April 11, 2011 – Coming off a record year of space activity, China launched Saturday their first satellite of 2011, a year that should see the country orbit a mini-space station and make leaps in other areas of space technology.
A Long March 3A rocket lifted off at 2047 GMT (4:47 p.m. EDT) Saturday from the Xichang launching base southwestern China’s Sichuan province, according to the Xinhua news agency.
Liftoff was at 4:47 a.m. Sunday Beijing time.
The 17-story rocket hurled a Beidou navigation satellite into an orbit stretching from an altitude of 120 miles to more than 21,000 miles above Earth. The orbital inclination is 55 degrees, according to independent tracking data.
The launch was declared a success by the China Academy of Launch Vehicle Technology.
The spacecraft will fire an on-board engine to raise its altitude to about 22,300 miles. The high-inclination orbit will put the satellite in range of users in polar regions.
It is the eighth operational Beidou satellite launched since 2007 and the first Chinese navigation payload shot into orbit this year.
The Beidou satellite network will eventually consist of more than 30 spacecraft in orbit providing global navigation and positioning coverage by 2020. The first phase of the system’s deployment wrapped up with Saturday’s launch, giving Chinese officials an opportunity to evaluate how the satellite fleet works together in space.
More satellites will be launched through 2012 to expand the Beidou network’s coverage throughout the Asia-Pacific region, according to state media reports.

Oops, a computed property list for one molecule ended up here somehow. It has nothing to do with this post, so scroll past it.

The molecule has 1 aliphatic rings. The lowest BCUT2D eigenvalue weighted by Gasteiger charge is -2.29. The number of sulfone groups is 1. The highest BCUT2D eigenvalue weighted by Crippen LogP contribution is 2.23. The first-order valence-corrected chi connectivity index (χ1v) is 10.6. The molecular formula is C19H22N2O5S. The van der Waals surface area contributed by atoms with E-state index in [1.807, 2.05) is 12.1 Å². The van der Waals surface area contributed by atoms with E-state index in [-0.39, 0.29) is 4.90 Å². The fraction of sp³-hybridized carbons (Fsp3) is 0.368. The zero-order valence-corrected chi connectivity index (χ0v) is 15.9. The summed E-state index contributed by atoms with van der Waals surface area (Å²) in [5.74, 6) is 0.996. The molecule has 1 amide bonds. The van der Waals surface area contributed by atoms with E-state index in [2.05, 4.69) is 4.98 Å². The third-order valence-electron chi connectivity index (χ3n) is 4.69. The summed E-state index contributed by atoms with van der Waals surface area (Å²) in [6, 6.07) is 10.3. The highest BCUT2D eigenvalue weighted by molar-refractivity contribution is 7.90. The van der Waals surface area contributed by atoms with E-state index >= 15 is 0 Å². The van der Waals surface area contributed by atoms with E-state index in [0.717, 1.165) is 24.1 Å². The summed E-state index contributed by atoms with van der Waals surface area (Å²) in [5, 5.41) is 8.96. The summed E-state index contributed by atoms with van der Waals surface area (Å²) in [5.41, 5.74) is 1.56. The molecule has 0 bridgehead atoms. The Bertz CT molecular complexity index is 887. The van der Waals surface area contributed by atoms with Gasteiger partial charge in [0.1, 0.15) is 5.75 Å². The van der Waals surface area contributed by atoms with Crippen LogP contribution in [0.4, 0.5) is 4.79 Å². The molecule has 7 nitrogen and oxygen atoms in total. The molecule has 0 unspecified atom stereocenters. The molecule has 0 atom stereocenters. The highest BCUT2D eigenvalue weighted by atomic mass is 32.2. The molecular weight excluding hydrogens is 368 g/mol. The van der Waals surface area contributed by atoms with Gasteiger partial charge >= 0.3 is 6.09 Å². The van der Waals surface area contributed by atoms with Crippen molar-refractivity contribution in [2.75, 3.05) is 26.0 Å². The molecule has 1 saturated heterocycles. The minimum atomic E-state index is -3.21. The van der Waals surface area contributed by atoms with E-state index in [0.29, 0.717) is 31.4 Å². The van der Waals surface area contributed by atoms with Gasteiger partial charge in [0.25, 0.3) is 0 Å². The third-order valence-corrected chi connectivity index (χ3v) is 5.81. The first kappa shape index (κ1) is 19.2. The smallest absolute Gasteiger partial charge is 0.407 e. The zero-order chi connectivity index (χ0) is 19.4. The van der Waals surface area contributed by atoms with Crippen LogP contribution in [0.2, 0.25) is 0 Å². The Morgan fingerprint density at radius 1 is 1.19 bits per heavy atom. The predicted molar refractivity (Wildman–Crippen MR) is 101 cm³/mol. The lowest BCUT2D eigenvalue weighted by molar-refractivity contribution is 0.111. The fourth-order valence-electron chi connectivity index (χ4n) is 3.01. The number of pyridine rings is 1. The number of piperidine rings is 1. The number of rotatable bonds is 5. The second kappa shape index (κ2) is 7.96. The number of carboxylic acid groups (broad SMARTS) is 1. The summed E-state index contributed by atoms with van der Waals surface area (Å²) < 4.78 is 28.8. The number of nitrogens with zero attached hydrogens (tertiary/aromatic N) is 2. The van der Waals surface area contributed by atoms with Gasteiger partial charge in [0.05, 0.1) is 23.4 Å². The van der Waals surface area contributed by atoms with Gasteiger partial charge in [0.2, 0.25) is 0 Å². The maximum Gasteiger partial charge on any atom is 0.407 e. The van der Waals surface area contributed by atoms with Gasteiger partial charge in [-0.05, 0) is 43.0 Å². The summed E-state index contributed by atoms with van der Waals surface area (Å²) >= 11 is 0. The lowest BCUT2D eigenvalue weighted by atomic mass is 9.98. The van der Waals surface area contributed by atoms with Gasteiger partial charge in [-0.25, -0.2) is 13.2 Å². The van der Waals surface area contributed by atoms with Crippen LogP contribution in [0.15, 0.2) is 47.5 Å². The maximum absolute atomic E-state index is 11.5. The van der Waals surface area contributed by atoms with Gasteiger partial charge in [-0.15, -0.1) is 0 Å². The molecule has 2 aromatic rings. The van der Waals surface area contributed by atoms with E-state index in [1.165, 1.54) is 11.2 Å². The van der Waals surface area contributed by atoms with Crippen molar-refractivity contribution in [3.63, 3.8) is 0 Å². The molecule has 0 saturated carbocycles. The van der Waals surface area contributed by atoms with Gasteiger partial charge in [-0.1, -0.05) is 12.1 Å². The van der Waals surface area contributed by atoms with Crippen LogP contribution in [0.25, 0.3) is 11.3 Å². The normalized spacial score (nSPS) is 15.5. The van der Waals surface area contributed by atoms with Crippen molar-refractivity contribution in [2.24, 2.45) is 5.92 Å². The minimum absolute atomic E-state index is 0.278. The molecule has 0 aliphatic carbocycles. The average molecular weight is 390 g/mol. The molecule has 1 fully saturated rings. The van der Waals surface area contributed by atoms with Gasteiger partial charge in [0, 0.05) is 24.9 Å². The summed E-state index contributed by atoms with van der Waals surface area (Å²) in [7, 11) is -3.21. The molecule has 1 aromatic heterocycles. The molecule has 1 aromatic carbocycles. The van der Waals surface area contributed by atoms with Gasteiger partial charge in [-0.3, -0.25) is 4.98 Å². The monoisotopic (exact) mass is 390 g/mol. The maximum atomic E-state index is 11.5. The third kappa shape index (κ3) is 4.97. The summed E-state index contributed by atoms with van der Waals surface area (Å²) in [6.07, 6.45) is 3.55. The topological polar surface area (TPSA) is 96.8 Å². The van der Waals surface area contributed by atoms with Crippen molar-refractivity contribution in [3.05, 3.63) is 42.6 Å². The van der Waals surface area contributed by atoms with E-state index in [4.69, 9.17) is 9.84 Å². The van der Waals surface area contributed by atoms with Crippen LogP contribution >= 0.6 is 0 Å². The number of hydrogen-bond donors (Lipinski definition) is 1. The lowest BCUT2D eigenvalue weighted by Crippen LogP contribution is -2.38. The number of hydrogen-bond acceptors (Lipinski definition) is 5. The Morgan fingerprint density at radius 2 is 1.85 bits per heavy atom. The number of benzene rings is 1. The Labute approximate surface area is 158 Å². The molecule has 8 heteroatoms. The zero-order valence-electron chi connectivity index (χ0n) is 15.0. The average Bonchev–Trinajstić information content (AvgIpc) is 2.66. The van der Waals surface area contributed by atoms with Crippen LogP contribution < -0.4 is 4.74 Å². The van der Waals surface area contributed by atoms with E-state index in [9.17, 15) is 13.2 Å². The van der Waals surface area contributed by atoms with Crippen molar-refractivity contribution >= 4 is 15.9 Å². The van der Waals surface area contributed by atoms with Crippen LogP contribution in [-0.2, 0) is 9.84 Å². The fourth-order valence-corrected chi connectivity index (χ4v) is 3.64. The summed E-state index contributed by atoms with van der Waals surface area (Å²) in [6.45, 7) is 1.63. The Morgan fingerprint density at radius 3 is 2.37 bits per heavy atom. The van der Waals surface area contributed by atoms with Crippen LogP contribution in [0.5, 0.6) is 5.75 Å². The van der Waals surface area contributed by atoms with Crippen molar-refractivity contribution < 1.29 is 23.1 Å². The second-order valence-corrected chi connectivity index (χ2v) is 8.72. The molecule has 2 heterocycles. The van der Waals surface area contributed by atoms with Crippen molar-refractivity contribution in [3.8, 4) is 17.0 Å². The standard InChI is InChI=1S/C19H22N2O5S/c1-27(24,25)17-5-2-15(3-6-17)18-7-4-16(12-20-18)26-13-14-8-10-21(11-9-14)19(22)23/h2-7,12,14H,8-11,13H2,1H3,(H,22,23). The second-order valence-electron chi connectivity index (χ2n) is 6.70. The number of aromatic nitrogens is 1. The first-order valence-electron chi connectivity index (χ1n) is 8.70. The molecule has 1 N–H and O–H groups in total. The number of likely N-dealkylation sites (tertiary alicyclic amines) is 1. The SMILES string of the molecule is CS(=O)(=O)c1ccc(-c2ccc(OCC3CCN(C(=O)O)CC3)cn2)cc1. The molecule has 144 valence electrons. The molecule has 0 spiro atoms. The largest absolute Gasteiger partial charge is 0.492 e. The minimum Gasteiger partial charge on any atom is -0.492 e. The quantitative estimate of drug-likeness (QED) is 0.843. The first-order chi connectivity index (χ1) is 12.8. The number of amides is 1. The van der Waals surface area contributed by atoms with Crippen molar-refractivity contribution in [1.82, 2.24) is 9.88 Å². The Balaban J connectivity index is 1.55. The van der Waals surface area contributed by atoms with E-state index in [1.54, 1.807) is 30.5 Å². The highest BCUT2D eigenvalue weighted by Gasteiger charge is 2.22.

The Chinese equivalent of the U.S. Global Positioning System, the Beidou, or Compass, satellite fleet will provide precise navigation data to China’s military and civil government officials. Positioning information with an accuracy of 10 meters, or about 33 feet, will be released to the public worldwide.
Saturday’s launch was the first Chinese space mission of 2011 after a nearly four-month gap in rocket flights since December. China conducted 15 successful space launches last year, a record level of activity in that country’s history of spaceflight.
In addition to more Beidou launches planned this year, China has scheduled the launch of the Tiangong space laboratory and an unmanned Shenzhou spaceship in the second half of this year. The two craft are designed to accomplish China’s first docking in space, setting the stage for another Chinese human crew to visit the mini-space station complex in 2012.
State media reports claim China could launch as many as 20 rockets into orbit this year.
Source: Spaceflight Now